Friday 30 January 2009

On Face Recognition

The organic cerebral source code that has evolved in our brains is a wondrous thing, and way beyond my humble comprehension. One of the more power subroutines of this complex neural code must be the one dealing with face recognition. We are remarkably efficient at picking out faces and instantly matching them from previous experience to immediately identify a myriad of friends, family and celebrities. This powerful process ensures that a couple of dots and a line are all we need to recognise a pair of eyes and a mouth. The consequences of this usefully evolved ability is the fact that we can also easily see faces when none are actually present. The Madonna on a pop tart, Jesus on a slice of a toast, a face on a mars, a monster in the curtains, and a ghost on the stairs seem to me more likely explained by this natural ability of our brains rather than crazy paranormal phenomenon.

The new face recognition software on iPhoto ’09 must work in a similar, but far less sophisticated way. My prediction, whilst installing iLife ’09 last night, and mulling this over, was that surely even the geniuses at Apple aren’t as clever as many hundreds of thousands of years of natural selection, honing and fine tuning our minds. Therefore surely iPhoto ’09 will also see faces where there are none.

The face recognition software turned out to be better than I had expected, despite the fact that I noticed on Stephen Fry’s twitter feed that he was having some problems getting it to recognise himself. However, as I suspected after sorting a large number of faces, iPhoto did eventually start seeing things. I’m not going to count, the cigar stall Indian, the statue of Horus and the picture of Carl Sagan on my T-Shirt, all of which iPhoto asked me to name. But as expected, iPhoto eventually found a face in the folds on my wife’s skirt, and in the craggy light and shade of a rock face. I write this not as a criticism of iPhoto ’09, which I was most impressed with, despite the fact that it did once ask me to confirm that a bearded and bespectacled gnarled old man was my beautiful wife. I’m writing this to ask a question; if we can now write software that not only efficiently apes one of our more complex brain functions, but is also prone to the same delusions as us, does this make genuine artificial intelligence or even artificial consciousness seem just a little more probable at some point in our species future?

Thursday 22 January 2009

Stephen Fry: In America (The Book)

I’m fascinated by the sights, sounds, philosophies and cultures of foreign lands. However, like many others, the constraints of time and money severely restrict my ability to witness much of this fascination at first hand. These fascinations and constraints have made me an avid world traveller through the televisual medium of Michael Palin, and fired me with enthusiasm to view one of the worlds most fascinating countries through the witty and informative eyes of Stephen Fry. Although our close Anglo-American ties mean that much of America is familiar to the British, a country so vast and varied invariably has a few wonders and surprises in store for the more intrepid tourist. Unfortunately the TV series did not quite live up to my high expectations, but the book succeeded by providing a more candid interpretation of Fry’s travels, unsweetened for a less generic audience.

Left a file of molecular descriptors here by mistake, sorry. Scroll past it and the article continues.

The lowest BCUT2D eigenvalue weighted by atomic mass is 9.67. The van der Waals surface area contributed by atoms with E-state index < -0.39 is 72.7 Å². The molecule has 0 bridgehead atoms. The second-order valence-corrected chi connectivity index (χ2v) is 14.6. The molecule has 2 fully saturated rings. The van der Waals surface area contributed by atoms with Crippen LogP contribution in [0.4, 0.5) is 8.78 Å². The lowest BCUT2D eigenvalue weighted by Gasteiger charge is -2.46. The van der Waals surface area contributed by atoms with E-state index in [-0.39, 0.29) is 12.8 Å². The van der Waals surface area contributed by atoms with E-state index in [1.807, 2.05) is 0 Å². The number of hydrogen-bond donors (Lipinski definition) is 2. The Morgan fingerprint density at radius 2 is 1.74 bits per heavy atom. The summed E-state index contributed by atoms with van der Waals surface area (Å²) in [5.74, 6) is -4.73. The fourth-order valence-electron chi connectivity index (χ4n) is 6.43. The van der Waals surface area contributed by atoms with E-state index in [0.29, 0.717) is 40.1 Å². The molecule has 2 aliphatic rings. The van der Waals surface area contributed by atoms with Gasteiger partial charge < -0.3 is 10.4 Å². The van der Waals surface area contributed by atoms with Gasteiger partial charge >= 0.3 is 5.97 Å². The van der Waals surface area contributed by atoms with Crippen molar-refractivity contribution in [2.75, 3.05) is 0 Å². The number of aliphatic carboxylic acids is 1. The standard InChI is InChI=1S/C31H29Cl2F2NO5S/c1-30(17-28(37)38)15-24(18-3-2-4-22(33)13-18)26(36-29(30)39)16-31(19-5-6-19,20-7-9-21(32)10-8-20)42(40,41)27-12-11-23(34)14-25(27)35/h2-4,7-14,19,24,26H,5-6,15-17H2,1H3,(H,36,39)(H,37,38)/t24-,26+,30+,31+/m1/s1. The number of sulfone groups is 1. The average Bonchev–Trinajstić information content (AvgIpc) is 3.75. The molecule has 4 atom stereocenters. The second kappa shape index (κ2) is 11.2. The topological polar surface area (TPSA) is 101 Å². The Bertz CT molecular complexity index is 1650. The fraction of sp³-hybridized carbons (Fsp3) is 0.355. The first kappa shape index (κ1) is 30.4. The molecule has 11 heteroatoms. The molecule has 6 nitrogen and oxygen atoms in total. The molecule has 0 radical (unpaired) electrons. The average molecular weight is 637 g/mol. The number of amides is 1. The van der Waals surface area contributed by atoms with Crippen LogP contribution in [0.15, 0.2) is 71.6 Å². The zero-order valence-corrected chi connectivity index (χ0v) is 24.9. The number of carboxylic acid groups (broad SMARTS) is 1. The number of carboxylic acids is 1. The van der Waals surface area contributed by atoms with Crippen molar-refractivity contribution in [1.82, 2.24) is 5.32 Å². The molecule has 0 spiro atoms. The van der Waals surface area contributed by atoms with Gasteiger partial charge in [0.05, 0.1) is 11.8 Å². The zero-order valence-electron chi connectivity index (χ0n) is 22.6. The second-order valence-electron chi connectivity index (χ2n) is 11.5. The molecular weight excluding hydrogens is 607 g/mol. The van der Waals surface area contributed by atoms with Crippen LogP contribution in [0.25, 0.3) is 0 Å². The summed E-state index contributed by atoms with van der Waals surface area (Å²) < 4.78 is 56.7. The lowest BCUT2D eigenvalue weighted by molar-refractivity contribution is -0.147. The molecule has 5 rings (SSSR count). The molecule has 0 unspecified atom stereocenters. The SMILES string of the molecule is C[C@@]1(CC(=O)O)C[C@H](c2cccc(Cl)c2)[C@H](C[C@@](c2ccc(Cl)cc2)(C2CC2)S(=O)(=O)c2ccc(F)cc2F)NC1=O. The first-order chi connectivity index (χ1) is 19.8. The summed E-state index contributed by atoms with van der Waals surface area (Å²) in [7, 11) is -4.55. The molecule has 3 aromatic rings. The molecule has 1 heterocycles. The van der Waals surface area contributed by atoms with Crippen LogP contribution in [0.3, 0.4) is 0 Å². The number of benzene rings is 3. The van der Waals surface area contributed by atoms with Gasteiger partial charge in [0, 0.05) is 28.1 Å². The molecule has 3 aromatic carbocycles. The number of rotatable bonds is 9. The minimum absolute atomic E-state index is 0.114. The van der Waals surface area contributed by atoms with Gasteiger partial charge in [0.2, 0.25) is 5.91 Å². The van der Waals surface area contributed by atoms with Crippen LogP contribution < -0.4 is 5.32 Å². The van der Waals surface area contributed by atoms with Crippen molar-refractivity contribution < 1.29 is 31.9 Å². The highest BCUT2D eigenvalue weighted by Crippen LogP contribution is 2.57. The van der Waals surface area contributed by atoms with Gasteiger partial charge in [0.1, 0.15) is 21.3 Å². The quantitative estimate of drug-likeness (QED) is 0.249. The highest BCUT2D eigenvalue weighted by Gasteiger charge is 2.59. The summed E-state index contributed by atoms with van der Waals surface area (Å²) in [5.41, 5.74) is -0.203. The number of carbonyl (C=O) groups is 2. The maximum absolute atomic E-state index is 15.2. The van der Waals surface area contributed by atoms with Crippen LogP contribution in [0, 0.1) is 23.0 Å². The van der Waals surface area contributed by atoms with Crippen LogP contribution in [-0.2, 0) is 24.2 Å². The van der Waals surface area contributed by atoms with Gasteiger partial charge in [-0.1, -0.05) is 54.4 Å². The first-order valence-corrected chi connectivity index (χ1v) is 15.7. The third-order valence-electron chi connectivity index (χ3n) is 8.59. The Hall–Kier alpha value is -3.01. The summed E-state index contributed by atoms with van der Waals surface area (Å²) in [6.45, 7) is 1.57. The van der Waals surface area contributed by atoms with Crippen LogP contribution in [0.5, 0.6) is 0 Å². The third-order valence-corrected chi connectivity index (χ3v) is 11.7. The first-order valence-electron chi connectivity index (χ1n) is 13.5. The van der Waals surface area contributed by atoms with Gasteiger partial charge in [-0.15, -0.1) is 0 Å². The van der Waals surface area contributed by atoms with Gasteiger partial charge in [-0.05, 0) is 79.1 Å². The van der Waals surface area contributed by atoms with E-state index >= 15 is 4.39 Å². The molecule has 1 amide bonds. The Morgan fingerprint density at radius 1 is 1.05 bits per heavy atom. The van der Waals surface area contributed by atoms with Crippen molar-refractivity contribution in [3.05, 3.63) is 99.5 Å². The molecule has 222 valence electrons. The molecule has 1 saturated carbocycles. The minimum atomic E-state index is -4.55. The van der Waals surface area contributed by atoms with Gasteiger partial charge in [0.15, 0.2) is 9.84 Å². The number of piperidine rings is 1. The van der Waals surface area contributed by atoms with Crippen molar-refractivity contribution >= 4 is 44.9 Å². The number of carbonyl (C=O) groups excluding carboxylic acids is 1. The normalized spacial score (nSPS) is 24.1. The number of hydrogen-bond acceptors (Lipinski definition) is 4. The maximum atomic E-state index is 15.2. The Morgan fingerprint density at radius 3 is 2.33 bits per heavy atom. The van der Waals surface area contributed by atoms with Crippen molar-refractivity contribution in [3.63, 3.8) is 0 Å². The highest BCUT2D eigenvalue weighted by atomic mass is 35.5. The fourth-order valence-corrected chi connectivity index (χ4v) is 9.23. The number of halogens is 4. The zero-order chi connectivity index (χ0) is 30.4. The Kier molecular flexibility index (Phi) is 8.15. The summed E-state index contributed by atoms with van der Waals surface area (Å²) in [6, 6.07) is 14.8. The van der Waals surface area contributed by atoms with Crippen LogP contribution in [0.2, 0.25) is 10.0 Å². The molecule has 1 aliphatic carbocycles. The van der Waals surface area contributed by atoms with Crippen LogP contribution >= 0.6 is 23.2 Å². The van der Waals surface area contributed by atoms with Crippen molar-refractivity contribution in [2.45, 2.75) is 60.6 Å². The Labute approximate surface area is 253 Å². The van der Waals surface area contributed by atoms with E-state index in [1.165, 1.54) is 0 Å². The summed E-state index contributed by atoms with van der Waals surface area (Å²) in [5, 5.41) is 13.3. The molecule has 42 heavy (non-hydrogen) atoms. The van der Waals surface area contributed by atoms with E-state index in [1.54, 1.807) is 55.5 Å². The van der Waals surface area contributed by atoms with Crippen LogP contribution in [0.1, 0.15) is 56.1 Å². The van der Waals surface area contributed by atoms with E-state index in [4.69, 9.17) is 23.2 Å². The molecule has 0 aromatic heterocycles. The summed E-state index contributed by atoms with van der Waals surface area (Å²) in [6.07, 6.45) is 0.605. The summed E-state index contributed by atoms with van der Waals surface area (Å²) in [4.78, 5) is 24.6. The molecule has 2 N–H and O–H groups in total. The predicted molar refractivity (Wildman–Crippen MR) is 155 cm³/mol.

Although Fry travels through and writes about each of the 50 States individually, what this book is not, is a travel guide. As the author clearly outlines in the preface, anyone looking for a detailed account and description of the 50 American states will be sorely disappointed. Furthermore, any inhabitant of any specific state may be outraged by the scant and incomplete coverage of his or her homeland. (especially if you home state is Idaho). What the book does provide in abundance, is an overall taste and flavour of the country as a whole by the agglomeration of random vignettes and anecdotes peppered across this vast land. In fact, I think the book provides two levels of insight. Firstly, for the British reader, Fry provides a sympathetic insight into the belief, cultures and traditions that seem alien to us. Secondly, for the American reader, Fry provides a view of the familiar from an unfamiliar and foreign perspective.

Fry rightly refuses to play up to unfounded British stereotypical prejudices and visions of superiority. The vast majority of his travels, interviews and encounters ensure that the inhabitants of this country come across as the genuine, honest, kind and interesting individuals that I know they are. However, whilst unashamedly rejoicing in the landscapes, achievements and cultures, he is not afraid to point out America’s biggest failing, i.e. the inability to understand cheese. As a British person, I may be advised not to throw stones in my own greenhouse when it comes to criticising another countries culinary abilities, but cheese should never be squirted from cans.

I found a couple of interviews on the TV programme a little annoying, In particular, a witch interviewed in Salem, and a Bigfoot tracker interviewed in Oregon. Fry’s inner thoughts on the utter absurdity of beliefs of the Bigfoot tracker in particular where not as apparent until I read in the book. In fact the whole book affords the reader a much deeper insight into Fry’s mind, not only emphasising what is clearly ridiculous but further celebrating what is great and wonderful about the country and its peoples.

Here’s a brief extract from the Massachusetts chapter on Salem: